If you are keen to see the bat flight, the best time to visit Carlsbad Caverns is in July and August. However, bear in mind that it will be very hot outside during these months.
Where to stay near Carlsbad Caverns
There are many hotels (including the standard chains) in the town of Carlsbad itself, which is 25 miles from the caverns.
If you’d like to stay closer to the caverns, you’ll find a couple of budget motels in Whites City, a tiny community on US Highway 62, near the entrance to the national park.
Camping near Carlsbad Caverns
For those looking for a campsite with facilities, Kampgrounds of America (KOA) has a great site north of Carlsbad, just off US 285. (Note, this is a little far from the Carlsbad Caverns visitor center – about 45 miles.)
Backcountry/wild camping is allowed in certain sections of the park (west of the Rattlesnake Canyon trailhead, off the Desert Scenic Loop Road, and south of the Guadalupe Ridge Trail). This requires a permit, which is free from the visitor center. Fires are prohibited. Beware of scorpions and snakes, and bring lots of water! See the NPS website for more info.
Check out this article where I review the best tents for wild camping.
In short… One of the best tents that money can buy is the MSR Hubba Hubba 2-person tent.
- Don’t bring food and drink (except plain water) into the caverns.
- Cameras are permitted, except during the bat flight.
- Wear comfortable walking shoes when inside the caverns.
- You must walk on bio-cleaning mats after leaving the caverns, to prevent the spread of a fungus which causes White-Nose Syndrome, a disease which is fatal to bats.
Lechuguilla Cave, a separate cave network in another section of the national park, is far longer and deeper than Carlsbad Cavern. It’s still being explored, but is at least 140 miles (225 km) long, and 1,600 feet (490 m) deep. However, this enormous cave is not open to the public, and access is only given for research and exploration purposes.
Other Places To Visit Nearby
Once you’ve finished exploring the Big Room of Carlsbad Caverns, why not check out some of the other fantastic places nearby.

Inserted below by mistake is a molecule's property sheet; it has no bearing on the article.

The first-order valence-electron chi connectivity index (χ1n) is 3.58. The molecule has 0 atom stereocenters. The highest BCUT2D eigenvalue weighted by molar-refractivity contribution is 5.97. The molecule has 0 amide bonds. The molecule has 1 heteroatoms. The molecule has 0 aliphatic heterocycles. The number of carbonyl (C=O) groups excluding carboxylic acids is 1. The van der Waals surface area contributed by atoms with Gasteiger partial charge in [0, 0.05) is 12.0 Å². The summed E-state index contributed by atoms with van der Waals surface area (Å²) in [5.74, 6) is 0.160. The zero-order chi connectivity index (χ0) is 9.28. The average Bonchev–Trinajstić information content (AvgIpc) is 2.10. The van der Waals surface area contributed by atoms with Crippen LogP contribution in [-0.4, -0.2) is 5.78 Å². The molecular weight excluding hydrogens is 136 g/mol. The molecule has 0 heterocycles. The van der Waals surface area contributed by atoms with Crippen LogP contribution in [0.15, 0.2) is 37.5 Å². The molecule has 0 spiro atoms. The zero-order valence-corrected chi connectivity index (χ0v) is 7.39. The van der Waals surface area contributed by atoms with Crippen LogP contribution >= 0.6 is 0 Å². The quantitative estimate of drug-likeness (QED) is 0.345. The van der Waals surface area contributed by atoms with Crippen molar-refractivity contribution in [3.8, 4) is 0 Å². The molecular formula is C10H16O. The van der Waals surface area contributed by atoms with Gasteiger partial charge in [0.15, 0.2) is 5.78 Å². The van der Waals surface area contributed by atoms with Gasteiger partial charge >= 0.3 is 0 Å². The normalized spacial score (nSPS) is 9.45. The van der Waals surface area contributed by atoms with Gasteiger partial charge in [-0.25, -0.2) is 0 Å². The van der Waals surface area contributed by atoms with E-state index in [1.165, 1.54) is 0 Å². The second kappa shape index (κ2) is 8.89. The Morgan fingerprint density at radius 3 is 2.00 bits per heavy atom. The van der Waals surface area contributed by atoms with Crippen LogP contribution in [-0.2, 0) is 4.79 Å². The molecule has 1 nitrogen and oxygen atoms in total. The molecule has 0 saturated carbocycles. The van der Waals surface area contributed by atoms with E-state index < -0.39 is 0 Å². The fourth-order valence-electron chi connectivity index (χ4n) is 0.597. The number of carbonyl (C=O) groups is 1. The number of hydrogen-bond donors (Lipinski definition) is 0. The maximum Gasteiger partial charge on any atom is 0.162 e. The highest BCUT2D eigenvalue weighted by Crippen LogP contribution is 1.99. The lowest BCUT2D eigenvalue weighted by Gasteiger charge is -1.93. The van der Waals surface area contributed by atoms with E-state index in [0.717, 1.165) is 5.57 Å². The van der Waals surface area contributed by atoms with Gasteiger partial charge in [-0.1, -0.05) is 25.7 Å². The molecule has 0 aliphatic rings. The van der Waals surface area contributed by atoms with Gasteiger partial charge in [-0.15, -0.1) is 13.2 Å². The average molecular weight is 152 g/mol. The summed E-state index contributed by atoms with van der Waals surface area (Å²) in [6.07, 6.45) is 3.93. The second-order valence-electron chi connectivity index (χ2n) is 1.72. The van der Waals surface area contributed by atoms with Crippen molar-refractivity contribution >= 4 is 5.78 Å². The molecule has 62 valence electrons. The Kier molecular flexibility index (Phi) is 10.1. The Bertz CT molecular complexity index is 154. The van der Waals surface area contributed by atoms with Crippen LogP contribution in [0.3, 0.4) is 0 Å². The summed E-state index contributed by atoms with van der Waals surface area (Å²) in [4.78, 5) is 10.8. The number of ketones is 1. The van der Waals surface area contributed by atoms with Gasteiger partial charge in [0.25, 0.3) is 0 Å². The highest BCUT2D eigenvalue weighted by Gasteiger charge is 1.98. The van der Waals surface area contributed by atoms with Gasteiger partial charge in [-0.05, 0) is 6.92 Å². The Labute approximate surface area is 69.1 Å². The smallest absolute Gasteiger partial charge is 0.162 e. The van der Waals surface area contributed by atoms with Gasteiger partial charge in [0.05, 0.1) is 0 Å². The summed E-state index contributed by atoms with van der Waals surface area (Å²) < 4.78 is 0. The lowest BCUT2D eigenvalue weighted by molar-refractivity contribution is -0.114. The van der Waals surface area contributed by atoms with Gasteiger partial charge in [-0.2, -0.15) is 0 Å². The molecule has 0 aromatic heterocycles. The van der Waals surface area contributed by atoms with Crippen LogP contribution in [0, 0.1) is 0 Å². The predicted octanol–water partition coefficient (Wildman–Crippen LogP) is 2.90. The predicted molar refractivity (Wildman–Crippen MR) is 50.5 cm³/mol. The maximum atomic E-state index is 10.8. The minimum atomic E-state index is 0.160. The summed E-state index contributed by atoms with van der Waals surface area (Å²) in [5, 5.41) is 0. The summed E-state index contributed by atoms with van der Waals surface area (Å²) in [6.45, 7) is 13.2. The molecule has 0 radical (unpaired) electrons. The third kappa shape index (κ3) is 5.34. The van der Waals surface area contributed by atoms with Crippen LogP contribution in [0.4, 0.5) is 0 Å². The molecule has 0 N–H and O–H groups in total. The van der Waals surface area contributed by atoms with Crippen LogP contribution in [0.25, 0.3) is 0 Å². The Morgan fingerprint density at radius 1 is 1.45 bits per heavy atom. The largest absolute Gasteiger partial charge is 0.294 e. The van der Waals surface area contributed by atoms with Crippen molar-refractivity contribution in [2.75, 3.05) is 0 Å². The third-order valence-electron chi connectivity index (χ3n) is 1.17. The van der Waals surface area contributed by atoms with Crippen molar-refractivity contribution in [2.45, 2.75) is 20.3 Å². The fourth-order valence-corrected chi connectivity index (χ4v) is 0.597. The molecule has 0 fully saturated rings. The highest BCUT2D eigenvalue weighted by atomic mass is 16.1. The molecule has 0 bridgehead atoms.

Guadalupe Mountains National Park
Guadalupe Mountains National Park is located about halfway between Carlsbad and El Paso, Texas. From the Carlsbad Caverns visitor center, it’s just under an hour’s drive south-west, along US 62.
The towering Guadalupe Mountains rise steeply from the surrounding desert. Included in the range are two famous peaks – the iconic El Capitan and Guadalupe Peak, the tallest mountain in Texas (8,751 ft / 2,667 m).
Here you’ll find some exceptional hiking trails. Just be aware that the terrain is very steep in places, and the heat can be extreme, with temperatures regularly exceeding 105ºF (40ºC) in the summer. Prepare well, and bring lots of water!
Check out this blog for an excellent guide to hiking the Guadalupe Peak trail.
There are over 100 different caves in the Carlsbad Caverns National Park. Although the Big Room is the most visited (and should not be missed), the National Park Service organises several fantastic ranger-guided adventure tours in various sections of the park which are not usually open to the public.
These tours vary in length and difficulty, and explore areas such as the Lower Cave (a huge area beneath the Big Room), the Hall of the White Giant, and Slaughter Canyon Cave.
Reservations are essential. Check here for further info.
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Is Carlsbad Caverns the biggest cave you’ve ever visited? Which other caves have you explored? How do they compare? Let me know in the comments below!